The 3 Most Effective Radiant Health Foods

In all the years I’ve been studying and experimenting with food energetics and nutrition, there are 3 kinds of food that I keep coming back to. And I’m convinced that these three make up the ‘holy trinity’ of foods to consume regularly for long life and good health.

During my recent trip to Beijing, I was put through my paces at the Jing Fang herbal ‘bootcamp’ – An extremely intense internship, with long full days and lots of brain work. Throw in jet leg, poor sleep, extremely hot, humid weather, and of course the thick Beijing pollution, and you have an overall experience to tax even the strongest of constitutions.

And the schedule didn’t allow much free time, so my qi gong practice pretty much went out of the window, apart from a couple of little bits here and there.

So I’m convinced that it was the food that kept me going, and specifically, regular consumption of these three foods, at least one of which I ate daily (and sometimes, all 3 in one day!)

Here they are:


A staple of pretty much every culture across the globe, and with good reason. A broth made with meat bones contains the concentrated essence of the meat, but with none of the trouble digesting it. In Chinese terms it’s a strong Jing tonic. I stayed in Wangjing, the Korean quarter of Beijing, and I was eating the lovely Korean tonic chicken soup a couple of times a week. A small chicken, stuffed with rice and tonic herbs, cooked in chicken stock. Tastes amazing, and you feel great afterwards.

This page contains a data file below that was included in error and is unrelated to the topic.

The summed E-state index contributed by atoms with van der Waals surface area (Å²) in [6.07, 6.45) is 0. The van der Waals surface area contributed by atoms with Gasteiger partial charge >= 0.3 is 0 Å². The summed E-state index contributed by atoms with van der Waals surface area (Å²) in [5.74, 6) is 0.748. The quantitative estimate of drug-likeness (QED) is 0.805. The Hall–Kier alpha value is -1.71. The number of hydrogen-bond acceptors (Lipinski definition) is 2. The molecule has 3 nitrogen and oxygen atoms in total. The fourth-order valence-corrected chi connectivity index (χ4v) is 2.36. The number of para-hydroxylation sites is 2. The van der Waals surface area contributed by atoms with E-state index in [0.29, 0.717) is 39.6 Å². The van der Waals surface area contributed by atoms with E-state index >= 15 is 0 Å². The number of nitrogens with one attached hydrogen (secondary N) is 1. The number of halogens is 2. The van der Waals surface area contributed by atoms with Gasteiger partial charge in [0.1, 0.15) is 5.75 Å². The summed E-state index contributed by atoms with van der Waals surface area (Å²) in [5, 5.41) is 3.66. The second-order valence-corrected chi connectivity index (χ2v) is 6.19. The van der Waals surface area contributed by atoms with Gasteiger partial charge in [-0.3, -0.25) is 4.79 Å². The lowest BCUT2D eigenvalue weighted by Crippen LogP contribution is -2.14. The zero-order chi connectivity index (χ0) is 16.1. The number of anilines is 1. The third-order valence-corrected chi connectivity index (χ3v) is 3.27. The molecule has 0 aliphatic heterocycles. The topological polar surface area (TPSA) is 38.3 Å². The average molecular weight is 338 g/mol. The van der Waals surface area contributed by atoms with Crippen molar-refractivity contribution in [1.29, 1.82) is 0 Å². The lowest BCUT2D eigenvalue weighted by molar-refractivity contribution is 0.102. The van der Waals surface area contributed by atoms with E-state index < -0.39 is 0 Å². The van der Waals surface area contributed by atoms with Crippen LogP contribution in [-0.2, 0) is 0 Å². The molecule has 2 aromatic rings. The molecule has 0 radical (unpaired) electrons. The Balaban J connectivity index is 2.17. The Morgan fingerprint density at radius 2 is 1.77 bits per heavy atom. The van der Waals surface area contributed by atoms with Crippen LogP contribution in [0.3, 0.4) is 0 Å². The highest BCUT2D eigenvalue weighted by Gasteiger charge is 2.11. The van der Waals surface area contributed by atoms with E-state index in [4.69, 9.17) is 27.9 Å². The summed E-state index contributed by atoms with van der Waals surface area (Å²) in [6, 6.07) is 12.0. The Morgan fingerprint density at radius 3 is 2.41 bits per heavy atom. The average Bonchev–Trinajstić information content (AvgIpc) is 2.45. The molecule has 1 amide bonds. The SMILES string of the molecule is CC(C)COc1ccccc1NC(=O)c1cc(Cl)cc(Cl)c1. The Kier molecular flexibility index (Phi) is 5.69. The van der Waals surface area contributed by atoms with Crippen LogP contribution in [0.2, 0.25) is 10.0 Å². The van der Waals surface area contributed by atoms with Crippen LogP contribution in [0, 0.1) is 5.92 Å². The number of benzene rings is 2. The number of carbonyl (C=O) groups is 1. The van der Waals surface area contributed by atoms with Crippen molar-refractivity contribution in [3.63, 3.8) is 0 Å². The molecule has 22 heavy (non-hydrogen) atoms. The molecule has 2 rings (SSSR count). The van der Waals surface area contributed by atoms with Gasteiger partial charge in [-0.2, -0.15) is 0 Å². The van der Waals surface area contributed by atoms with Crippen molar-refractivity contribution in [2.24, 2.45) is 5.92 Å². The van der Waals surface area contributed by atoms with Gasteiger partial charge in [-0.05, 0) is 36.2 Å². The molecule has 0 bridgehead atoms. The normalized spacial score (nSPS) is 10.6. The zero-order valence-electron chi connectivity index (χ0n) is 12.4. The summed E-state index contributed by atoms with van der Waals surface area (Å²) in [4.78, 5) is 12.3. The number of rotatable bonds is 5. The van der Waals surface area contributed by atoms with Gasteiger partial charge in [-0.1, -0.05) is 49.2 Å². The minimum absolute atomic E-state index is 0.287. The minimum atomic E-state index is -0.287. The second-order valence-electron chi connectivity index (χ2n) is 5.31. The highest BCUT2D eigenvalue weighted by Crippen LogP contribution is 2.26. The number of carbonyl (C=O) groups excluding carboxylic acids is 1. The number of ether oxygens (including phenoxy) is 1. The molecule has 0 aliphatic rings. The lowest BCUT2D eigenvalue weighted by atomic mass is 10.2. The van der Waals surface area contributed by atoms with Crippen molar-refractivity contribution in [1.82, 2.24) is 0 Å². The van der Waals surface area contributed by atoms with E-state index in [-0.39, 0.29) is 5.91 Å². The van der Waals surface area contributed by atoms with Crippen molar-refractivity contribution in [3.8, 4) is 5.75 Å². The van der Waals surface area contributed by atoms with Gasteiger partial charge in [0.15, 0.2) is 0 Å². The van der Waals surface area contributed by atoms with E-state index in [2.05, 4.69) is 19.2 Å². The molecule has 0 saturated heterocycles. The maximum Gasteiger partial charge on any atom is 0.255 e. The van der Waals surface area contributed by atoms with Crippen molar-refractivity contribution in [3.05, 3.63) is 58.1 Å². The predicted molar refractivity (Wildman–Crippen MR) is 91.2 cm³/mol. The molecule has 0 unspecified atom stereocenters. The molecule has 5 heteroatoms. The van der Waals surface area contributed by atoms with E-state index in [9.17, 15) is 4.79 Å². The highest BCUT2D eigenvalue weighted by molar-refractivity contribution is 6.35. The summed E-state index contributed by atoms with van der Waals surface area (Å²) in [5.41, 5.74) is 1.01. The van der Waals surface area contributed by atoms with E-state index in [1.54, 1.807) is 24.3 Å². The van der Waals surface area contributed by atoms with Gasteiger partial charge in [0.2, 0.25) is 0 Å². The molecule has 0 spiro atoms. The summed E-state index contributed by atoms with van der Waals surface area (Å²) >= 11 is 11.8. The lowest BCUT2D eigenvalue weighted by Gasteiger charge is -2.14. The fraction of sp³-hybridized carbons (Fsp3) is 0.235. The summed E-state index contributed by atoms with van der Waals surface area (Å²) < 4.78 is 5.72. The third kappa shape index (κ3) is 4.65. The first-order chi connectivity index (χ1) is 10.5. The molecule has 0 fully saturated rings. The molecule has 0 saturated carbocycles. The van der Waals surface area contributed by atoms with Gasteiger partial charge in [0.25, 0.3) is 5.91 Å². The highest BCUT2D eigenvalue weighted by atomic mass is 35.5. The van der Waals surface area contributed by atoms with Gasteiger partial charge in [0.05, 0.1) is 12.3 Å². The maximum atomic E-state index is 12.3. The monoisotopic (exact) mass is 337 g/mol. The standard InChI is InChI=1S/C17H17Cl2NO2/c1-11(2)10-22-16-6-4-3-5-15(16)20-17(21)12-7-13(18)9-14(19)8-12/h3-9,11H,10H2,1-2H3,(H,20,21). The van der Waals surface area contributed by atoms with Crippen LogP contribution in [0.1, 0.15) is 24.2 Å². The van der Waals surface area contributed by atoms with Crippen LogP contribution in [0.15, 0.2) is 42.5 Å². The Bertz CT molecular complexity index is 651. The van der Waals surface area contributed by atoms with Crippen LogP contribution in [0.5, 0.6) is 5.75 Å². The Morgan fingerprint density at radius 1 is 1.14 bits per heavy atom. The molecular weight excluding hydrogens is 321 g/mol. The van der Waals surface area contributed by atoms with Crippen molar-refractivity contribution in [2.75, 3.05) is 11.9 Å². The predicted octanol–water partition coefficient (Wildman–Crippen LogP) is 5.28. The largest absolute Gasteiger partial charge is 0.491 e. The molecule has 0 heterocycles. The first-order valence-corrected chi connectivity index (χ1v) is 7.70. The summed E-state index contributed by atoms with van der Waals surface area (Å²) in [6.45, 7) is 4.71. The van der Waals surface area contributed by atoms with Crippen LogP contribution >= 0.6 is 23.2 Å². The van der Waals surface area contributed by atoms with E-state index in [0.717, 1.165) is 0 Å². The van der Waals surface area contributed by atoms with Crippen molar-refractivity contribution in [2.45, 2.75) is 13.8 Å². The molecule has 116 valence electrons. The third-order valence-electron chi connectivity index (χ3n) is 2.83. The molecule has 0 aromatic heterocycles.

Find out more about bone broth in my post Ultimate Bone Broth.


Also a feature of different cultures worldwide, but rarely eaten in any significant amounts in modern British or American culture. Fermented foods contain the vital ‘friendly bacteria’ that help us out on so many levels (not just limited to digestion, but also helping immunity and even mood, for example) In Chinese medicine language, they can be considered powerful Spleen tonics.

Examples are sauerkraut, live yogurt, kefir and kombucha. My regular in Beijing was the fantastic kimchi, a Korean essential (and something of a national obsession)- fermented pak choi, carrot and daikon radish with ginger, garlic and chilli. I can’t tell you how delicious it is.


Congee is essentially porridge made with rice. The technique is to cook the porridge for a long time in lots of water until it breaks down and ‘dissolves’ into the liquid to create a thick nourishing porridge. It can be flavoured in many ways, and is normally served with pickles and veggies. I think that oat porridge is a close Western equivalent, so long as the oats are well cooked, and you use water and not milk.

I got to try a number of flavours of congee, both sweet and savory, at a specialist congee cafe, and they were all surprisingly delicious. Plus, they keep you going through the morning, and they’re so easy to digest that you feel light and energised after eating them. A great start to the day. I’ll be posting some recipes over the next month or so – watch this space!

(If you’d like to see pictures of these foods, and other interesting things I encountered on my recent travels, you can find some  on facebook)

So those are the three… and I recommend that if you don’t already, you start experimenting with these three amazing kinds of food, and see how your body reacts. My guess – it’ll thank you!

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